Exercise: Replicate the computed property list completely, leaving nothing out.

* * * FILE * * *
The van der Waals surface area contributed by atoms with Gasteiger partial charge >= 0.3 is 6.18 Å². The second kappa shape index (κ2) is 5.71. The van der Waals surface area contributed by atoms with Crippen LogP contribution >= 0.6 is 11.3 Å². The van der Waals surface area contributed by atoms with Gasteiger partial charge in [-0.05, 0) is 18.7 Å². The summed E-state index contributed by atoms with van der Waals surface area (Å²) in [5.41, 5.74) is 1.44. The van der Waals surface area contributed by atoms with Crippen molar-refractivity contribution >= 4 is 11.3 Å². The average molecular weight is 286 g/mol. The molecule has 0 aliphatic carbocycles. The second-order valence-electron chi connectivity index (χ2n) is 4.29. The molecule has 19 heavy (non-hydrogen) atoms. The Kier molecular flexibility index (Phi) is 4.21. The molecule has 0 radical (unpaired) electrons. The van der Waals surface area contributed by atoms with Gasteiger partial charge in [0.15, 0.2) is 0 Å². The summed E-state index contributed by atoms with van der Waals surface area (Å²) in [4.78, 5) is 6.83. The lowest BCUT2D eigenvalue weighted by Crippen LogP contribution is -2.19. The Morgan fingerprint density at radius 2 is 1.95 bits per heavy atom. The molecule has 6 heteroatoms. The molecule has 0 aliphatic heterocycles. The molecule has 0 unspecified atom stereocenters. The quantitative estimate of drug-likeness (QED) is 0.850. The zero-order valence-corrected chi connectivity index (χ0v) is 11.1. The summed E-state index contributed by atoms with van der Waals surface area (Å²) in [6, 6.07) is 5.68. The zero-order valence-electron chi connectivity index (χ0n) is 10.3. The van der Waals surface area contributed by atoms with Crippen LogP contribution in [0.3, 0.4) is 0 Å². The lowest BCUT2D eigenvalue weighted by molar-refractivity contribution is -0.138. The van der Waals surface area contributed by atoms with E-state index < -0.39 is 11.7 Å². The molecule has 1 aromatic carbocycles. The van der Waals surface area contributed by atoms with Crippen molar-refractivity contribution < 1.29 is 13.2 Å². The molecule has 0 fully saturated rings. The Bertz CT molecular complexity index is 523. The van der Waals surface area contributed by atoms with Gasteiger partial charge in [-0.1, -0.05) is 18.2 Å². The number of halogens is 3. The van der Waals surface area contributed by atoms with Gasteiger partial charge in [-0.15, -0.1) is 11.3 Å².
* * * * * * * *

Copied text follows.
The van der Waals surface area contributed by atoms with Gasteiger partial charge >= 0.3 is 6.18 Å². The second kappa shape index (κ2) is 5.71. The van der Waals surface area contributed by atoms with Crippen LogP contribution >= 0.6 is 11.3 Å². The van der Waals surface area contributed by atoms with Gasteiger partial charge in [-0.05, 0) is 18.7 Å². The summed E-state index contributed by atoms with van der Waals surface area (Å²) in [5.41, 5.74) is 1.44. The van der Waals surface area contributed by atoms with Crippen molar-refractivity contribution >= 4 is 11.3 Å². The average molecular weight is 286 g/mol. The molecule has 0 aliphatic carbocycles. The second-order valence-electron chi connectivity index (χ2n) is 4.29. The molecule has 19 heavy (non-hydrogen) atoms. The Kier molecular flexibility index (Phi) is 4.21. The molecule has 0 radical (unpaired) electrons. The van der Waals surface area contributed by atoms with Gasteiger partial charge in [0.15, 0.2) is 0 Å². The summed E-state index contributed by atoms with van der Waals surface area (Å²) in [4.78, 5) is 6.83. The lowest BCUT2D eigenvalue weighted by Crippen LogP contribution is -2.19. The Morgan fingerprint density at radius 2 is 1.95 bits per heavy atom. The molecule has 6 heteroatoms. The molecule has 0 aliphatic heterocycles. The molecule has 0 unspecified atom stereocenters. The quantitative estimate of drug-likeness (QED) is 0.850. The zero-order valence-corrected chi connectivity index (χ0v) is 11.1. The summed E-state index contributed by atoms with van der Waals surface area (Å²) in [6, 6.07) is 5.68. The zero-order valence-electron chi connectivity index (χ0n) is 10.3. The van der Waals surface area contributed by atoms with Crippen LogP contribution in [0.3, 0.4) is 0 Å². The lowest BCUT2D eigenvalue weighted by molar-refractivity contribution is -0.138. The van der Waals surface area contributed by atoms with E-state index < -0.39 is 11.7 Å². The molecule has 1 aromatic carbocycles. The van der Waals surface area contributed by atoms with Crippen molar-refractivity contribution < 1.29 is 13.2 Å². The molecule has 0 fully saturated rings. The Bertz CT molecular complexity index is 523. The van der Waals surface area contributed by atoms with Gasteiger partial charge in [-0.1, -0.05) is 18.2 Å². The number of halogens is 3. The van der Waals surface area contributed by atoms with Gasteiger partial charge in [-0.15, -0.1) is 11.3 Å².